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Title:The Essentials of Narrative: A Synthesis of the West and the East
Author(s):Zheng, Xueqin
Director of Research:Palencia-Roth, Michael
Doctoral Committee Chair(s):Palencia-Roth, Michael
Doctoral Committee Member(s):Chai, Leon; Pan, Da'an
Department / Program:Comparative & World Literature
Discipline:Comparative Literature
Degree Granting Institution:University of Illinois at Urbana-Champaign
Subject(s):Comparative literature
literature and linguistics
Abstract:This is a study on the nature of narrative in light of a narratological theory inspired by a comparison of narratives in the West and the East, and which tries to reach a deeper understanding of narratives in their particular cultural milieus as well as the nature of narrative per se. The macroscopic structure which the subject itself demands gives coherence to the study of elements which do not solely belong to narrative texts but nevertheless are essential for a text to function as a narrative. The essentials under investigation are the narrator's perspective (which gives a narrative its internal structure), language (which both enables and affects the formation of narrative), and the notion of genre (which plays a crucial role in the interpretation of narrative). These elements were selected after a consideration of theorles postulated by Erich Auerbach, Northrop Frye, Fredric Jameson and Mikhail Bakhtin, as well as of the key properties of narrative as traditionally treated in Chinese scholarship on narrative. After the initial chapter, each chapter consists of a theoretical discussion on the main topic, followed by an analysis of a particular aspect of the subject as revealed in an American novel and in a Chinese novel. These subjects in elude the internal structure of narrative, fictionalization, the objectivity of language and the diversity of voices, the potentiality of language and the elosure of narrative, plot and the ordering of a narrative, and fragmentarity and the perceiving of a narrative. In theoretical discussions, the essay challenges theories proposed by Wayne Booth, Michel Foucault, Umberto Eco, Stanley Fish, Roman Jakobson, Jacques Derrida, Jonathan Culler and Tzvetan Todorov. The major texts discussed are Henry James's The Portrait of a Lady, Luo Guanzhong's Three Kingdoms, William Faulkner's Absalom. Absalom!, Cao Xueqin's Dream of the Red Chamber. Edgar Allan Poe's "Ligeia," and Liu E's The Travels of Laocan. The central idea of the research is to question such assumptions as made by Anthony Burgess in his article on the novel in The Encyelopaedia Britannica (15th ed) that "novelists, being neither poets nor philosophers, rarely originate modes of thinking and expression."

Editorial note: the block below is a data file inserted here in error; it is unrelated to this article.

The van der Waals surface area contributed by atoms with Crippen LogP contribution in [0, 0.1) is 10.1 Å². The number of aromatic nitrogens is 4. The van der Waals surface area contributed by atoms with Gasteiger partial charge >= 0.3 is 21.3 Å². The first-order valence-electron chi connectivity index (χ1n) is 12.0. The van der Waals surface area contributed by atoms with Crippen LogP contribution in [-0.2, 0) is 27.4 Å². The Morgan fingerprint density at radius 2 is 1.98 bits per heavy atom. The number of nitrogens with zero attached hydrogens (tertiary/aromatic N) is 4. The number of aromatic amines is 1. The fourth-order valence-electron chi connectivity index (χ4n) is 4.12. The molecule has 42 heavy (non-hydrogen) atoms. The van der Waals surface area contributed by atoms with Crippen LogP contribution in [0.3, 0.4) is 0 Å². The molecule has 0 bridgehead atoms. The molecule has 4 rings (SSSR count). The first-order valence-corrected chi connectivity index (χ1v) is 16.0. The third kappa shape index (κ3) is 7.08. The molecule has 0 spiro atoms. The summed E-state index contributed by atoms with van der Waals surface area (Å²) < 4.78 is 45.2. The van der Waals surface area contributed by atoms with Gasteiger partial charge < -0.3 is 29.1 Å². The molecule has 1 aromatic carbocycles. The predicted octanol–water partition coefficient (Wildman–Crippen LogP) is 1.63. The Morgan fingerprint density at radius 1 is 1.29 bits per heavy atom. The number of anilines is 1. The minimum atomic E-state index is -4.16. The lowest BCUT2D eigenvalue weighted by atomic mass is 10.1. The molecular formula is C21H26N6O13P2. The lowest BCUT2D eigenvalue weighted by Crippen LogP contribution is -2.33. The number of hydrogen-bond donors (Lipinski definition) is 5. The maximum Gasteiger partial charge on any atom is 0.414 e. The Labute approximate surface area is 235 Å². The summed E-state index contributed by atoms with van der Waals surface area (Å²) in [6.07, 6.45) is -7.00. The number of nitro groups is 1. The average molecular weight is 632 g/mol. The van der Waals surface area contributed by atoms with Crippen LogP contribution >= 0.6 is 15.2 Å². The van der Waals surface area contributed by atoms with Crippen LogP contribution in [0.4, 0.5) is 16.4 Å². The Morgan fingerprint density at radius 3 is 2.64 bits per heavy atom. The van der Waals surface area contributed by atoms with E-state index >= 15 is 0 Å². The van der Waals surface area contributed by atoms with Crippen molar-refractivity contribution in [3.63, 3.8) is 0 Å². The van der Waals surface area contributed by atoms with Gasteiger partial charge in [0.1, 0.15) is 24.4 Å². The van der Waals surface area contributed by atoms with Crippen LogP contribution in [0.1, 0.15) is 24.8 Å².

Issue Date:1997
Genre:Dissertation / Thesis
Rights Information:Copyright 1997 Xueqin Zheng
Date Available in IDEALS:2011-08-11

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